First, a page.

Referring clients to other services
Referring clients to other services
Referral is the process of connecting victim survivors to information or services that fall outside of your organisation’s areas of expertise.
With victim survivors entering the service system via a range of service providers (such as health care services, emergency services, schools, legal centres and housing services) it’s crucial you know how to effectively refer them to appropriate support services to ensure all of their unique needs are met. This may include a specialist family violence service, the police, courts, legal centres and therapeutic support services.
How do I discuss referral options with my client?
You should always consult the person being referred before making a referral.
When discussing different services and support options with a victim survivor of family violence, make sure you approach the conversation in a way that:
- Acknowledges and respects the client’s identity and unique needs (including their culture, family, priorities, concerns, barriers, levels of trauma and risk).
- Promotes their agency and choice – work with your client to see what information they want shared and respect their views on the organisations you are considering refer them to. Where appropriate, fill out the referral forms together.
- Is transparent – disclose that a referral will involve you sharing relevant information about her and her children with another service. Ensure they provide consent where needed.
- Acknowledges the efforts they have made to prevent or minimise the harm they or their child have experienced.
- Is validating, non-judgemental and leaves the door open to access your service in the future.
- Recognises any unique barriers that they may face in accessing services (e.g. discrimination, physical barriers, language barriers, or a lack of trust in particular services).
If you are working with a perpetrator of violence, see our dedicated page for advice and referral options.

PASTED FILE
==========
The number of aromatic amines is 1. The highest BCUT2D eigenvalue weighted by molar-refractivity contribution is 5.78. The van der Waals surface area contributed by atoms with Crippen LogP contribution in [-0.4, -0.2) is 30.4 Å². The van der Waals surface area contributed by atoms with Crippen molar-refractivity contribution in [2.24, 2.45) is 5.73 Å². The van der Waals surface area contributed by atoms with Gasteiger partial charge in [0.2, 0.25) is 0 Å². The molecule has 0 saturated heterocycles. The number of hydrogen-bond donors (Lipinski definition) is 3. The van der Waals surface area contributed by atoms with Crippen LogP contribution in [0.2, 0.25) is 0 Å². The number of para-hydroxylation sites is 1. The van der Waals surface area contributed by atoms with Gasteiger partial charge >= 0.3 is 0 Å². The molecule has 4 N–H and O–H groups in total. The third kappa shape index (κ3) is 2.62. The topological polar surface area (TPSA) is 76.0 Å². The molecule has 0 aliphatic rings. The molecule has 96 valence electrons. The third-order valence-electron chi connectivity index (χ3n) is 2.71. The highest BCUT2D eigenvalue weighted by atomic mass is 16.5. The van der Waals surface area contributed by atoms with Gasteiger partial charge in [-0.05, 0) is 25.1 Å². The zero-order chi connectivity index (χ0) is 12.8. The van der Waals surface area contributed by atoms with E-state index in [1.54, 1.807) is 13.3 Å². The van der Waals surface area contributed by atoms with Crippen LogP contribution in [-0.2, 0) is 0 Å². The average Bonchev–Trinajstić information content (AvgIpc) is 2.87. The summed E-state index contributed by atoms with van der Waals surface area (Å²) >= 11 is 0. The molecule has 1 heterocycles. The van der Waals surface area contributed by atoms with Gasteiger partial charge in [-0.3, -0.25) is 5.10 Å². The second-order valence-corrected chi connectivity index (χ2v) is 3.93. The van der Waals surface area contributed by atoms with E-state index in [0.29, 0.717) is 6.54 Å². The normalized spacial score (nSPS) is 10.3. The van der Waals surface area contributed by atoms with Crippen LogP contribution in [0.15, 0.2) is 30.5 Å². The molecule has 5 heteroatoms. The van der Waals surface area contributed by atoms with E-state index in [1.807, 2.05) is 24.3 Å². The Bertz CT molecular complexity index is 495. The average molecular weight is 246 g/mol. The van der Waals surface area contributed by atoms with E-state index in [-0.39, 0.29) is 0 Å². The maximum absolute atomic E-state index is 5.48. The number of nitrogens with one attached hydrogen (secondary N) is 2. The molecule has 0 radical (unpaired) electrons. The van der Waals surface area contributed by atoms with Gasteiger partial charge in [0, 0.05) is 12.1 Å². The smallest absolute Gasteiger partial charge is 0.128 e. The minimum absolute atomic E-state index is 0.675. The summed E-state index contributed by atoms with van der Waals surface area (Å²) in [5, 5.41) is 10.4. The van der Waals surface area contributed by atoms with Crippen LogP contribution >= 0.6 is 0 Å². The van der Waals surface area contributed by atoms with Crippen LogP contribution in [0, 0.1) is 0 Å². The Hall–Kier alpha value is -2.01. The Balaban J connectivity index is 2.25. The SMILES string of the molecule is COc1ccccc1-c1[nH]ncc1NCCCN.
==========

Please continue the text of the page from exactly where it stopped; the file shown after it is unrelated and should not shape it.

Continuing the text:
When and how do I refer clients to another service?
As has been captured by the table below, victim survivors may enter the service system via a range of service providers, such as health care services, emergency services, schools, legal centres and housing services.
For this reason, it’s crucial professionals working across all of these services know when and how to refer victim survivors to those who can provide them with the help and support they need.
In situations where you are unsure what the appropriate course of action is, consult the MARAM flowchart below to help guide your decision making:
If you’re still unsure after going through the flowchart, you may wish to seek advice from the appropriate point of contact in your team/organisation or a specialist family violence service.
If an Orange Door operates in your local area, you can contact them directly for guidance. Alternatively, you can find your local specialist family violence service via The Lookout’s service directory.
Remember: referrals and seconday consultations may require you to disclose identifying information about your clients. Your actions must be guided by information sharing legislation.
How do I find services to refer the client to?
There is a whole network of specialist family violence services in Victoria, some of which specialise in working with clients from particular communities (e.g. Indigenous communities or CALD communities). To find well-matched specialist family violence services in your area, go to The Lookout service directory to filter services by region and/or your client’s unique needs.
What should I do once a referral has been made?
Once a referral has been made, make sure you have shared all relevant information (including any screenings or risk assessments) with the service who is taking on the client. This will assist in having a shared understanding of family violence risk and support the service accepting the referral in their work.
After completing a referral, it’s a good idea to follow up with the client for feedback about the referral and ensure it was effective. Follow up can facilitate the engagement and ensure any issues that arise are addressed. It can also reduce the likelihood of the client disengaging completely with the support system.